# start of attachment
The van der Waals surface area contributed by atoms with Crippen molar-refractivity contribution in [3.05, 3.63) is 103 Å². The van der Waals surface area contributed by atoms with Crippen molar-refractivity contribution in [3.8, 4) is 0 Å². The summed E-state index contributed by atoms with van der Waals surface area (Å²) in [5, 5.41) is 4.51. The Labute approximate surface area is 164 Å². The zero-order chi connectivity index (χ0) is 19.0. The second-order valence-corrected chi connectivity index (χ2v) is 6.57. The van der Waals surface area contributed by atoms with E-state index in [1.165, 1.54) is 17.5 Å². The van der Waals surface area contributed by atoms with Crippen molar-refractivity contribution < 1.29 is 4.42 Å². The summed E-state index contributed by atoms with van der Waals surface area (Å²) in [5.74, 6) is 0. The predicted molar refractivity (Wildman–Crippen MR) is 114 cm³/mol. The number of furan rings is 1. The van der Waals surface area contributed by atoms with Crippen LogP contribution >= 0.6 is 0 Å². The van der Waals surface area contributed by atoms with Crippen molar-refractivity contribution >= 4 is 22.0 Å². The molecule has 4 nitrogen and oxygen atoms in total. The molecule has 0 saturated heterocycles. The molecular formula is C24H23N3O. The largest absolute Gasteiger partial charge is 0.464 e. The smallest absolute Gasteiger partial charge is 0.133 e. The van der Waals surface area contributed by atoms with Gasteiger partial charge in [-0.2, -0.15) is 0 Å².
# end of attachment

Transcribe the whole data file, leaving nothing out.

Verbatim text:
The van der Waals surface area contributed by atoms with Crippen molar-refractivity contribution in [3.05, 3.63) is 103 Å². The van der Waals surface area contributed by atoms with Crippen molar-refractivity contribution in [3.8, 4) is 0 Å². The summed E-state index contributed by atoms with van der Waals surface area (Å²) in [5, 5.41) is 4.51. The Labute approximate surface area is 164 Å². The zero-order chi connectivity index (χ0) is 19.0. The second-order valence-corrected chi connectivity index (χ2v) is 6.57. The van der Waals surface area contributed by atoms with E-state index in [1.165, 1.54) is 17.5 Å². The van der Waals surface area contributed by atoms with Crippen molar-refractivity contribution < 1.29 is 4.42 Å². The summed E-state index contributed by atoms with van der Waals surface area (Å²) in [5.74, 6) is 0. The predicted molar refractivity (Wildman–Crippen MR) is 114 cm³/mol. The number of furan rings is 1. The van der Waals surface area contributed by atoms with Crippen LogP contribution >= 0.6 is 0 Å². The van der Waals surface area contributed by atoms with Crippen molar-refractivity contribution >= 4 is 22.0 Å². The molecule has 4 nitrogen and oxygen atoms in total. The molecule has 0 saturated heterocycles. The molecular formula is C24H23N3O. The largest absolute Gasteiger partial charge is 0.464 e. The smallest absolute Gasteiger partial charge is 0.133 e. The van der Waals surface area contributed by atoms with Gasteiger partial charge in [-0.2, -0.15) is 0 Å².